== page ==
Ireland is staking a claim as a leader in the emerging photonics sector, believing that a strong knowledge base in the science of generating, manipulating and utilising light will provide the country with a bright future.
Photonics is used in technology from advanced medical devices to smartphones and has been suggested will be as transformative in the 21st century as electronics was in the 20th century.
At this month’s Photonics Ireland 2015 conference in Cork (2-4 September), policymakers and 230 photonics experts from industry and academia agreed to form an Irish Photonics National Technology Platform (NTP), called Photonics Ireland. This will be coordinated by the SFI (Science Foundation Ireland)-funded Irish Photonic Integration Centre (IPIC), which is based in the Tyndall National Institute, one of Europe’s leading ICT research centres.
The €30m IPIC centre, which focuses in innovations in optical communications and biophotonics, is at the core of the photonics knowledge centre in Cork. IPIC also brings together scientists from Cork Institute of Technology’s Centre for Advanced Photonics and Process Analysis, Dublin City University’s Biomedical Diagnostics Institute and Radio and Optical Communications Group, and University College Cork’s Biophysics and Bioanalysis lab, alongside photonics industry partners.
Professor Paul Townsend, chairperson of the Photonics Ireland Conference and director of IPIC, said: “There are over 300,000 people directly employed in the photonics industry in Europe and the global market is currently estimated to be €350bn – leading to huge potential for Ireland’s photonics research and industrial community.” He told Siliconrepublic.com: “Photonics is now another key enabling technology that’s growing after electronics and Ireland has quietly been building up its strength over the last 20 years or so with investments by Science Foundation Ireland (SFI) and companies starting to come out of universities, so the time is right.”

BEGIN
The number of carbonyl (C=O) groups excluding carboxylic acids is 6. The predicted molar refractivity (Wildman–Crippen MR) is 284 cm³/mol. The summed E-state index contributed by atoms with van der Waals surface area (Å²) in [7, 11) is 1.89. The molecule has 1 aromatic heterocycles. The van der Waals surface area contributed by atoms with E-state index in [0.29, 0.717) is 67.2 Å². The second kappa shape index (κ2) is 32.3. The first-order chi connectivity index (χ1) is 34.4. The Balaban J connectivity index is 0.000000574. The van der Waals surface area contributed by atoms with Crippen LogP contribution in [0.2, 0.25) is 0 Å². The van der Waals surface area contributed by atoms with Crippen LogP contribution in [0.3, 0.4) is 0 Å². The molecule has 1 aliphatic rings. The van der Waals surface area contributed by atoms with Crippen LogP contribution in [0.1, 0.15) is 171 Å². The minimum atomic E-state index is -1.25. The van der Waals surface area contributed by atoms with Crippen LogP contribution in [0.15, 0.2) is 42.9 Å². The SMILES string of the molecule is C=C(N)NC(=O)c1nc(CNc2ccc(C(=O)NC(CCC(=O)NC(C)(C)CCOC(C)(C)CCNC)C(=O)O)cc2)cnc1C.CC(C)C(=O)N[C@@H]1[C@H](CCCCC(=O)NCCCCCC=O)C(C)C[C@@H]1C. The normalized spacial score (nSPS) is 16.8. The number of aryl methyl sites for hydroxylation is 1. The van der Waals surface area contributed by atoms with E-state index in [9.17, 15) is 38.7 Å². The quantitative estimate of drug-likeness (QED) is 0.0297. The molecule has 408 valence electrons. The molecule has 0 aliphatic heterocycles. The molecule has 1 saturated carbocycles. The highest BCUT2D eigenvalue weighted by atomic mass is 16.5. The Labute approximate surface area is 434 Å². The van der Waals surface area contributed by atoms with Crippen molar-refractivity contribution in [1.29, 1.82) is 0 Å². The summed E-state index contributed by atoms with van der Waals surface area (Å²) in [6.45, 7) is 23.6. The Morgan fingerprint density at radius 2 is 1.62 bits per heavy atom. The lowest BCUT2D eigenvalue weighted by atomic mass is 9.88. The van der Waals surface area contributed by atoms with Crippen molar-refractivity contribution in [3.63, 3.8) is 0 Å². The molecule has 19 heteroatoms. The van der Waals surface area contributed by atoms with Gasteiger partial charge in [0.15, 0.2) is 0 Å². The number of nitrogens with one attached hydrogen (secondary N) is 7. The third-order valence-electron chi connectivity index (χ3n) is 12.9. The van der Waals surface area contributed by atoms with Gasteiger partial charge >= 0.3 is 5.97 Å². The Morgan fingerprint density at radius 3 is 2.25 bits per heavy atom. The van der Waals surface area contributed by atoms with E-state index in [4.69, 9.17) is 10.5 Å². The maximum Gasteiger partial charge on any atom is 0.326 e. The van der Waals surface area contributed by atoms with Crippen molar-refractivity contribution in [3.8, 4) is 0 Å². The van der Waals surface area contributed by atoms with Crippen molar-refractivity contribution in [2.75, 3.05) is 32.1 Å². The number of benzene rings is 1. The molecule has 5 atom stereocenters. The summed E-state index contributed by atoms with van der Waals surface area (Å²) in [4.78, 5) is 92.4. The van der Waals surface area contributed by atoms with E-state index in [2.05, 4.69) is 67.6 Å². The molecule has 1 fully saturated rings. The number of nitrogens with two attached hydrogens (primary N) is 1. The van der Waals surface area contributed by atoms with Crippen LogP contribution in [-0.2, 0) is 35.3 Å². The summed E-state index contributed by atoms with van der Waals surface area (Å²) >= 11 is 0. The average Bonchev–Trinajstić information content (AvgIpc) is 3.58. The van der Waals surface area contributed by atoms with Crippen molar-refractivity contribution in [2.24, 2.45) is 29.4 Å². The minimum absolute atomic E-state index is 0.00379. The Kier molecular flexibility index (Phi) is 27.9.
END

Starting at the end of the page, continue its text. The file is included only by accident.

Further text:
Photonics Ireland will focus on technology, incubation and training, and producing world-leading research, with a target of training more than 100 PhD students in photonics over the next five years. It also aims to attract greater investment to photonic start-ups and SMEs. IPIC has set a target of launching two start-up companies every year, and to that end is hosting its first photonics ‘bootcamp’ from November, teaming future photonics entrepreneurs with experienced mentors at Dublin’s NDRC (formerly Ireland’s National Digital Research Centre) and the IPIC management team. An industry-focused survey will aim to identify any gaps in photonics research that Ireland should address in order to be more competitive.
Speaking at the Photonics Ireland 2015 conference, Ireland’s minister for skills, research and innovation Damien English added: “Photonics is one of the globe’s most important future industries and an area in which Ireland can flourish. This platform is a leading example of how Irish research bodies and industry can come together to define a common strategy and identify and execute activities which will drive job creation and develop technologies that will significantly improve all our day-to-day lives.”
(via siliconrepublic and optics.org)
IPIC’s deputy director, Dr Peter O’Brien in the photonics packaging lab. Image via Tyndall Institute/IPIC